Engineering students fully extinguish a fire with sound [Video]

Way cool. These two young men are certified geniuses and their invention will save lives. They are using low-frequency sound in a hand-held unit to douse fire. It interrupts the fire’s feeding on oxygen. Already, one fire department has ordered the prototype to test on a house fire. These boys also envision robotic swarms of butterflies using the technology to put out forest fires. Brilliant and way, way above my pay grade. It removes the necessity of water or retardant and it’s small enough to easily be stored in any home or vehicle. Now that’s true groundbreaking technology. They are blinding firefighting with science.

George Mason University

From CNET:

Imagine if all you needed to put out fire was a subwoofer. It’s an idea that has been toyed with, theoretically, over the years — DARPA demonstrated an acoustic extinguisher in 2012, following prior experiments from other researchers. Now, for the first time, a handheld extinguisher exists that uses not foam, powder or water, but the waves produced by a low-frequency sound.

The prototype extinguisher was developed by computer engineering major Viet Tran and electrical engineering major Seth Robertson of George Mason University in Fairfax, Virginia. The pair hopes their design could revolutionise firefighting, particularly in the home.

The technology is based on the way sound waves displace oxygen as they move through physical space — oxygen that fire feeds on. If you can suffocate a fire, you can extinguish it, so the pair set to work. They discovered that music is unsuitable — the sound waves it produces are inconsistent.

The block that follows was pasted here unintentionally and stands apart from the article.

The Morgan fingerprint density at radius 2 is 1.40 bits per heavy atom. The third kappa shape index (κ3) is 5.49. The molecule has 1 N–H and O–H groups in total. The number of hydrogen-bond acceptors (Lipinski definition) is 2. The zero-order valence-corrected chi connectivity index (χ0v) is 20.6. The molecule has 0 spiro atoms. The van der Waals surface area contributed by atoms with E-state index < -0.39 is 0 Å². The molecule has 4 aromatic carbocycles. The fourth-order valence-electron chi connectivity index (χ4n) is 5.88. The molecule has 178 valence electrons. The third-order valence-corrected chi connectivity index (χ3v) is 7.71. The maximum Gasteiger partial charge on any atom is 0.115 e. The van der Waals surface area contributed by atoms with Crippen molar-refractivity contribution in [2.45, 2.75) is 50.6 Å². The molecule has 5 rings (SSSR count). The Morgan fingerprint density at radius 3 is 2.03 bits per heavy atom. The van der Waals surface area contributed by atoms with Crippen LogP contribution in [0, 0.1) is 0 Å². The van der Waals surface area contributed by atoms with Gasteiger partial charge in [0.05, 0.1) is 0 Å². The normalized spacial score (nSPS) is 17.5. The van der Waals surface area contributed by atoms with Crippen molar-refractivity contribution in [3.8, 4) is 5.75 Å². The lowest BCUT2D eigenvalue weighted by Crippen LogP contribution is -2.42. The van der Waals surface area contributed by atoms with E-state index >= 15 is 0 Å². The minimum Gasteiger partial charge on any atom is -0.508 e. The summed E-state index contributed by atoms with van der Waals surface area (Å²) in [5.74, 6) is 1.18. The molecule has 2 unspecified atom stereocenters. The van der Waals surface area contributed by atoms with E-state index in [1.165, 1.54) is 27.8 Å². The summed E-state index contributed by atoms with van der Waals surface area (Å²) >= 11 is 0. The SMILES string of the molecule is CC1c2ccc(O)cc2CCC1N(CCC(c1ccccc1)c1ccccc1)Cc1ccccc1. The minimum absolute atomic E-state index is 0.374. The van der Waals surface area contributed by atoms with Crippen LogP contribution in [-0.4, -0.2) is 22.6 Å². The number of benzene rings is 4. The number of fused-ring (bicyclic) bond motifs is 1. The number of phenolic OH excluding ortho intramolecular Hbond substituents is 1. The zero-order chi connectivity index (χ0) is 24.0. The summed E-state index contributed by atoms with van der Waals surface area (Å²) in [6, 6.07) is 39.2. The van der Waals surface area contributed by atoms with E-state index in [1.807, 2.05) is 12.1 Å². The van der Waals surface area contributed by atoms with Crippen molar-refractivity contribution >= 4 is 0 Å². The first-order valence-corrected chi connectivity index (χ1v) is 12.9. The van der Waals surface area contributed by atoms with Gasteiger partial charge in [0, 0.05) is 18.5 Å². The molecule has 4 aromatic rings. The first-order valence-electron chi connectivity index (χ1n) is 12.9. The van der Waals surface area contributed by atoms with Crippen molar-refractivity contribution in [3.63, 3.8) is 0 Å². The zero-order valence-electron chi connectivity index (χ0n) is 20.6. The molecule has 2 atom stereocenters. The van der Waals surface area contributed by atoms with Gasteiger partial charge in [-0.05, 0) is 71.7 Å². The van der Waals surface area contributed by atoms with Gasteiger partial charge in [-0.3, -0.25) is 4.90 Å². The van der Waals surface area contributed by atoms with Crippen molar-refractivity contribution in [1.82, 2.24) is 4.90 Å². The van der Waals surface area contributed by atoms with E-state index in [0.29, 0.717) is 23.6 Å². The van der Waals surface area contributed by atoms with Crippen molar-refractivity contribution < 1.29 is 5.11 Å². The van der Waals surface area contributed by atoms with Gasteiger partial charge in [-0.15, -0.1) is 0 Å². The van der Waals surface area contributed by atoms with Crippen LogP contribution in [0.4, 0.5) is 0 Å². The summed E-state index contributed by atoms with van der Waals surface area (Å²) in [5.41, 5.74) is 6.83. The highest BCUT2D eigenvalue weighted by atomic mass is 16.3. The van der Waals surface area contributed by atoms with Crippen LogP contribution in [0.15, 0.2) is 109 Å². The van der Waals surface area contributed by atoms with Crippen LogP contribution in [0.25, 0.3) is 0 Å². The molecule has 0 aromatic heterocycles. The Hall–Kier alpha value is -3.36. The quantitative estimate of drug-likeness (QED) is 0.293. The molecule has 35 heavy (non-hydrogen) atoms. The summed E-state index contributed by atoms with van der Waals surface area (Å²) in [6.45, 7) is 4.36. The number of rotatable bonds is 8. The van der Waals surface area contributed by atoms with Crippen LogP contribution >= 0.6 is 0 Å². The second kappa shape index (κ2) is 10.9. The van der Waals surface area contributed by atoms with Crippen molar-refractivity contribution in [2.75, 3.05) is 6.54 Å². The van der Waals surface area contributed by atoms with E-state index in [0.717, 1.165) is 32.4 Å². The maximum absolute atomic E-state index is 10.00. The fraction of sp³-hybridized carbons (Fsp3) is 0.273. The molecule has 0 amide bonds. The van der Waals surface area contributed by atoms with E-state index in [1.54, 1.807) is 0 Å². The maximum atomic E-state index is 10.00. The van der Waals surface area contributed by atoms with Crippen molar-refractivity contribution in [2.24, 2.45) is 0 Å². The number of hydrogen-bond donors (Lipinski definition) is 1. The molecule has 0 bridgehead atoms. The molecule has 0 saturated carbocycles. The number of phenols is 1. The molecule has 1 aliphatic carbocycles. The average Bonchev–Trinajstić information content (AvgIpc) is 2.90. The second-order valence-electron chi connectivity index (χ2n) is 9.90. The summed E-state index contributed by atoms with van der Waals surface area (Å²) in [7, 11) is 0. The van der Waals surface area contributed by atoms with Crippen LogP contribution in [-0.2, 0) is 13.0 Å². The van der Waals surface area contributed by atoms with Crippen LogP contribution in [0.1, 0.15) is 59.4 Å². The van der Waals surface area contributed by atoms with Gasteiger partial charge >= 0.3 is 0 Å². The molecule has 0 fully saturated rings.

A higher frequency sound caused the flames to vibrate, but that was all. The lower frequencies — 30 to 60 hertz — seemed to be the so-called “Goldilocks zone” at which the waves were able to effectively keep the oxygen from the flames long enough to suffocate them.

The next step was the development of a portable, handheld extinguisher. DARPA’s device, for example, was a large machine that can’t be easily moved around. The prototype they developed consists of the sound frequency generator, a small amplifier, and a collimator made out of a cardboard tube with a hole at the end, to focus the waves in a specific direction.

This device was able to extinguish small, controlled fires created with an alcohol accelerant, proving that the concept is viable. Of course, the next step is further development — testing the technique on different types of fires; seeing if it can keep these fires from reigniting, since the sound waves do not have a cooling effect like water does; and examining the feasibility of developing a device that could deal with larger fires.

If they can pull it off, though, it could be great news not just for homes — the usage for which the extinguisher was originally envisioned — but for fire departments too. According to the Washington Post, a local fire department has already requested to test the extinguisher on a structure fire.

DARPA pioneered in this science, but their deployment of it was far too large. In the end, these boys made it look easy. It wasn’t. Although it’s a long way from being out of testing and ready for prime time, this sound enabling fire extinguisher will revolutionize fire fighting all over the world. Primary uses are seen in homes, but it has the potential to be used in monstrous fires as well, along with nano and robotic technologies. I just thrill at ideas that embody inventions and science like this. You are literally watching the future change for the better. Well done guys.

Terresa Monroe-Hamilton

Terresa Monroe-Hamilton is an editor and writer for Right Wing News. She owns and blogs at She is a Constitutional Conservative and NoisyRoom focuses on political and national issues of interest to the American public. Terresa is the editor at Trevor Loudon's site, New Zeal - She also does research at You can email Terresa here. NoisyRoom can be found on Facebook and on Twitter.

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